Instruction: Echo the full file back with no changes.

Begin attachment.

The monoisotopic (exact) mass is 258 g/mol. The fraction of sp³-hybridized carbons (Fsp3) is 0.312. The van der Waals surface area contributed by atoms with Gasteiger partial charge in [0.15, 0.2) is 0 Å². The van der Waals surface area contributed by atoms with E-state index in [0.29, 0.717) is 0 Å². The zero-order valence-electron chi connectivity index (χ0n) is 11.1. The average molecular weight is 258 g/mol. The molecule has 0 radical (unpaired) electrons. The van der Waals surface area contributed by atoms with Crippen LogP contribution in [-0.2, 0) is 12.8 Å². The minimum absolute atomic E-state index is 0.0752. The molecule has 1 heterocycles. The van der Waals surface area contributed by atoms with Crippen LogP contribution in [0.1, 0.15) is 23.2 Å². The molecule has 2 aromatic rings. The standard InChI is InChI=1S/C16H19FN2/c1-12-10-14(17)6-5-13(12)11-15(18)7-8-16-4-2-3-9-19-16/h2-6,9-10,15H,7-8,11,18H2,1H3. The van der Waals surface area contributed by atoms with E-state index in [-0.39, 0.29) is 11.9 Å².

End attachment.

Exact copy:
The monoisotopic (exact) mass is 258 g/mol. The fraction of sp³-hybridized carbons (Fsp3) is 0.312. The van der Waals surface area contributed by atoms with Gasteiger partial charge in [0.15, 0.2) is 0 Å². The van der Waals surface area contributed by atoms with E-state index in [0.29, 0.717) is 0 Å². The zero-order valence-electron chi connectivity index (χ0n) is 11.1. The average molecular weight is 258 g/mol. The molecule has 0 radical (unpaired) electrons. The van der Waals surface area contributed by atoms with Crippen LogP contribution in [-0.2, 0) is 12.8 Å². The minimum absolute atomic E-state index is 0.0752. The molecule has 1 heterocycles. The van der Waals surface area contributed by atoms with Crippen LogP contribution in [0.1, 0.15) is 23.2 Å². The molecule has 2 aromatic rings. The standard InChI is InChI=1S/C16H19FN2/c1-12-10-14(17)6-5-13(12)11-15(18)7-8-16-4-2-3-9-19-16/h2-6,9-10,15H,7-8,11,18H2,1H3. The van der Waals surface area contributed by atoms with E-state index in [-0.39, 0.29) is 11.9 Å².